Dang. New high resolution images of the Moon have dashed the long standing theory that water ice might be present in Lunar craters at the South Pole. It appears that if there is any water at all, it is most likely in the form of tiny grains rather than as large chunks of ice.
New high-resolution radar images of the Moon have diminished hopes that the lunar poles might harbor water that could sustain future lunar and solar system explorations.
The images, discussed in the Oct. 19 issue of the journal Nature, showed no evidence that ice exists in craters at the lunar south pole.
Even in the lunar summer at the south pole, the Sun barely edges above the horizon, so the bottoms of impact craters are in permanent shadow.
Since the 1960s, theorists have suggested that these "cold traps" might contain deposits of water ice. The theory was bolstered in 1992 when Earth-based radar telescopes located "ice deposits" inside impact craters at the poles of the planet Mercury.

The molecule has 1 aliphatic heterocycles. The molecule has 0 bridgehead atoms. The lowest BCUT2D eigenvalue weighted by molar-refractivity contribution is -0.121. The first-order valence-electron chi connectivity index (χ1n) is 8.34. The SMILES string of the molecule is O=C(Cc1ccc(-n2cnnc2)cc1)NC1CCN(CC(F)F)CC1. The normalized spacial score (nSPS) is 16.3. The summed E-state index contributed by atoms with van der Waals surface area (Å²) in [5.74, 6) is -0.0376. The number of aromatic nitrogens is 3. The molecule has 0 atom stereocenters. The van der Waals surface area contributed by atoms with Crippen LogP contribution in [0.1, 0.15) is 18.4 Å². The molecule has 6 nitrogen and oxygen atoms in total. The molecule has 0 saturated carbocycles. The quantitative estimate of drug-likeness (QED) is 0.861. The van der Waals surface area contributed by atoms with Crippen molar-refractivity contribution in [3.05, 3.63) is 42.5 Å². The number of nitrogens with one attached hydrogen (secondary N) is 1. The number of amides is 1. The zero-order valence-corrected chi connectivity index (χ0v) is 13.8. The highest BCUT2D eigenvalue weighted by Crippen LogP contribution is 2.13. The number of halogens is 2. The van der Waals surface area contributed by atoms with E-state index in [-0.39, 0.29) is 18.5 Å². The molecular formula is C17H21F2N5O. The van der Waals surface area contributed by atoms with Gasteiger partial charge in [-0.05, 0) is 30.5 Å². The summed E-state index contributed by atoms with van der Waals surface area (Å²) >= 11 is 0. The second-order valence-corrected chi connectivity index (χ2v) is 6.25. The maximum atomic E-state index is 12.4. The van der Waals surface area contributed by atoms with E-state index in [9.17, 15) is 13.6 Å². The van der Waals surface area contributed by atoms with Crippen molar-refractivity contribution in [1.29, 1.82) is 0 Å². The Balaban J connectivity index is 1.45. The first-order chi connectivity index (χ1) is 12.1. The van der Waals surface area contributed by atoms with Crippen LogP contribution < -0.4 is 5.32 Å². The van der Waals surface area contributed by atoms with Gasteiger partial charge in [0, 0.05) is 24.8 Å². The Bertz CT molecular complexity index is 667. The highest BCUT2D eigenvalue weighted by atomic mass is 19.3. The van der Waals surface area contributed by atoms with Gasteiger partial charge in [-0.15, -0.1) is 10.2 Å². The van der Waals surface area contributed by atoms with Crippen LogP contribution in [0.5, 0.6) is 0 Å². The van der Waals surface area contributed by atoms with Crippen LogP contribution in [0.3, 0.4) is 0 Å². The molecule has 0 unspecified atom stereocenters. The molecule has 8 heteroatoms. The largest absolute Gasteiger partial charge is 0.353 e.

Because of the tilt of the Moon's orbital plane relative to the Earth's equatorial plane, the Earth can rise much higher above the horizon at the lunar south pole than the Sun, so telescopes on the Earth can use radar to "see" some of the shadowed areas of the Moon.
Earth-based radar measurements of the Moon since the 1990s have consistently failed to detect ice deposits similar to those on Mercury.
Since water ice could be converted to oxygen, drinkable water or even rocket fuel, it would be a valuable resource for any future lunar base. Because of this high value, NASA's 2008 Lunar Reconnaissance Orbiter will crash two vehicles onto the Moon to search for water ice at the South Pole.
If no water is found, it will make it harder to get a colony on the Moon or to use it as a staging point for a Mars mission. One of the high-resolution images can be seen here.